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Biometric healthcare monitoring solution designed for automotive use

Connected cars’ massive amount of data seen as personal, national security threat
Biometric healthcare monitoring solution designed for automotive use
 

A new approach to biometric sensors from Hyundai comes amid growing concern over security for increasingly smart cars. Whether autonomous or simply connected to the interned, vehicles collect huge amounts of data on journeys, locations and, increasingly, the drivers.

Hyundai Mobis to turn cars into mobile healthcare centers

Driver posture, heart rate and even brain waves can all now be monitored to detect drunk or drowsy driving with a new system developed by Hyundai Mobis, the group’s parts-making division announced. More than just another biometric driver monitoring system, it is touted as the world’s first “healthcare-only controller that can integrate and analyze multiple bio-signs” that would “play a role as a moving health examination center.”

The smart cabin controller uses software to analyze data from four sensors: an electrocardiogram sensor in the steering wheel, a 3D camera photographs posture, another sensor collects temperature, humidity and carbon dioxide levels while the fourth measures brain waves around the driver’s ear.

Warnings based on sensor analysis flash up in the navigation system or head-up displays. The South Korean manufacturer is setting its sights on selling the system to work alongside autonomous driving. For example, a high stress level detected by the electrocardiogram would suggest the driver switch to autonomous control. High CO2 and a window would be opened. Cardiac arrest could trigger the car to drive itself to an emergency room.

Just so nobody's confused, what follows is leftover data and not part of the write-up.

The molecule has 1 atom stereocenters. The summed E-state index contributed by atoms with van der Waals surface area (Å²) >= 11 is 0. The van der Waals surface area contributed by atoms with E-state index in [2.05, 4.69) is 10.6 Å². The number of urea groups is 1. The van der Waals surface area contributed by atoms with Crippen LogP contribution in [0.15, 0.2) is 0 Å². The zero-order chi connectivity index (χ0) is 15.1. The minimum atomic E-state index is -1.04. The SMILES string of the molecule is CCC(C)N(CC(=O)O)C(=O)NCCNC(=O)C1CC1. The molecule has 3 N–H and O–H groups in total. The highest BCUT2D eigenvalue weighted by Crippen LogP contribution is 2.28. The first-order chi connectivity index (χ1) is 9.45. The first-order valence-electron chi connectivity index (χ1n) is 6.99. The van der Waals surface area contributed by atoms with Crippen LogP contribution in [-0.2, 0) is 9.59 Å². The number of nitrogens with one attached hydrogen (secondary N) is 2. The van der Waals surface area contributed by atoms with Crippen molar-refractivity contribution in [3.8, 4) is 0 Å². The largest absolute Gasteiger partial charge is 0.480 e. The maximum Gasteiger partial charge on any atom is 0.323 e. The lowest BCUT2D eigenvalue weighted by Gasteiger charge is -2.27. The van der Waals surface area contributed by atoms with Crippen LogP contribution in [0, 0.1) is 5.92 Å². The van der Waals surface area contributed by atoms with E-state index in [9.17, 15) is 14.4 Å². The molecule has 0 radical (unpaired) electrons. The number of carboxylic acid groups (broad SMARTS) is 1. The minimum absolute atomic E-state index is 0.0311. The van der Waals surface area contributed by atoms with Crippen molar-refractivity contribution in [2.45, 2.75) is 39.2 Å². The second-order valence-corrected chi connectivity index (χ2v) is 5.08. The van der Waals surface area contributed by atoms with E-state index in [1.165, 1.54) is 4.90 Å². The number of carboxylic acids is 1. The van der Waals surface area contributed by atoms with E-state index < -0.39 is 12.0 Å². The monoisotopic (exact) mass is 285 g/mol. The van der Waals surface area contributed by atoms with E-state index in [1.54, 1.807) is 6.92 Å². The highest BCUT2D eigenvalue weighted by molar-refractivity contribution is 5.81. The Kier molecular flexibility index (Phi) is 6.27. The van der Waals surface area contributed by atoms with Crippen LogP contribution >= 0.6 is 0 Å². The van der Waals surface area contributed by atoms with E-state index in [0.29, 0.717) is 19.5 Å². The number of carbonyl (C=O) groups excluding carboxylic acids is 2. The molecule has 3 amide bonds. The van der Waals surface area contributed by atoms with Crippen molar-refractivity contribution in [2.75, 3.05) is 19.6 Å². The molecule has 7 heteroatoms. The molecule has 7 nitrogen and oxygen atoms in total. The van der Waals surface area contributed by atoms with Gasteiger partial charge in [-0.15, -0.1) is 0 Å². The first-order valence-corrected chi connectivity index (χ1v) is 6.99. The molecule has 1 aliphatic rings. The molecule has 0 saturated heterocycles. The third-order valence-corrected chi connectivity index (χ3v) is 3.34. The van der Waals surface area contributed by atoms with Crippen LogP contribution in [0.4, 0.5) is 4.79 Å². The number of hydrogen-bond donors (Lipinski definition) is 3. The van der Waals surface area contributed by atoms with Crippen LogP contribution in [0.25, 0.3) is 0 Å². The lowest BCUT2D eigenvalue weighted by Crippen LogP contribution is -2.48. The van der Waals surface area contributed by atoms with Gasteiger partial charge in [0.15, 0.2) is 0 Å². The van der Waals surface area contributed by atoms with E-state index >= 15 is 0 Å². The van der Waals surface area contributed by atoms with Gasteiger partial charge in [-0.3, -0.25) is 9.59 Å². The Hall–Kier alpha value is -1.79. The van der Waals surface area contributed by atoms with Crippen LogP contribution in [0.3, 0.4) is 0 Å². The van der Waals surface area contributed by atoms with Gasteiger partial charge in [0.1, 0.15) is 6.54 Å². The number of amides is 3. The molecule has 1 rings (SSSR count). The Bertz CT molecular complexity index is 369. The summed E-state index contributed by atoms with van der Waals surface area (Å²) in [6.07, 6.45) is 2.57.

Hyundai Mobis is expecting to use its bio-signal database to upgrade the smart cabin to prevent motion sickness, manage stress and even block drunk driving, reports the Aju Daily.

Hyundai recently patented biometric verification of drivers via iris recognition. Automotive biometric sensors are on course to become a US$1.13 billion industry by 2025 and accelerating even faster after that, according to a report by Market Research Future this spring.

Vehicle sensors as a national security threat

Cars have an increasing number of sensors and cameras covering all angles, especially those being developed for autonomous driving. Teslas will not be allowed in the coastal town of Beidaihe for the summer retreat of the Chinese leadership, reports Wired, seemingly because the U.S. marque cannot be fully trusted.

This has happened before despite the company towing the Beijing line by setting up a data center in the country to keep all Chinese data from its 500,000 cars there within the country’s borders.

Chinese vehicle manufacturers are already testing autonomous cars in the U.S. such as Pony.ai (whether or not it identifies as Chinese). Even anonymized data on a fleet of cars would create a detailed picture of life and behavior in the U.S., notes Wired, suggesting this is why Tesla has been restricted in parts of China.

Modern vehicles around 70 to 100 microprocessor-based electronic control units running around 100 million lines of code, reports IEEE’s Spectrum. The Boeing 787 Dreamliner runs 6.5 million lines.

Tesla vehicles have already proven vulnerable to hacks, to the extent that they could be partially controlled.

California, for example, brought in regulations for cybersecurity for autonomous vehicles in 2018, but these do not cover the broader category of connected cars such as Teslas, argues API development platform Postman’s Kin Lane writing in Venture Beat: “The current dearth of security and privacy regulations and standards is a Wild West that won’t cut it for the long haul. That’s why I think lawmakers at the federal and state levels will soon become more aggressive in considering legislation to harden these systems against intrusions.”

When smart cities become better established, the sheer quantities of data generated on the cities, transport and even drivers will present a range of risks according to sources speaking to Wired, even to the extent that a hacked car could be weaponized.

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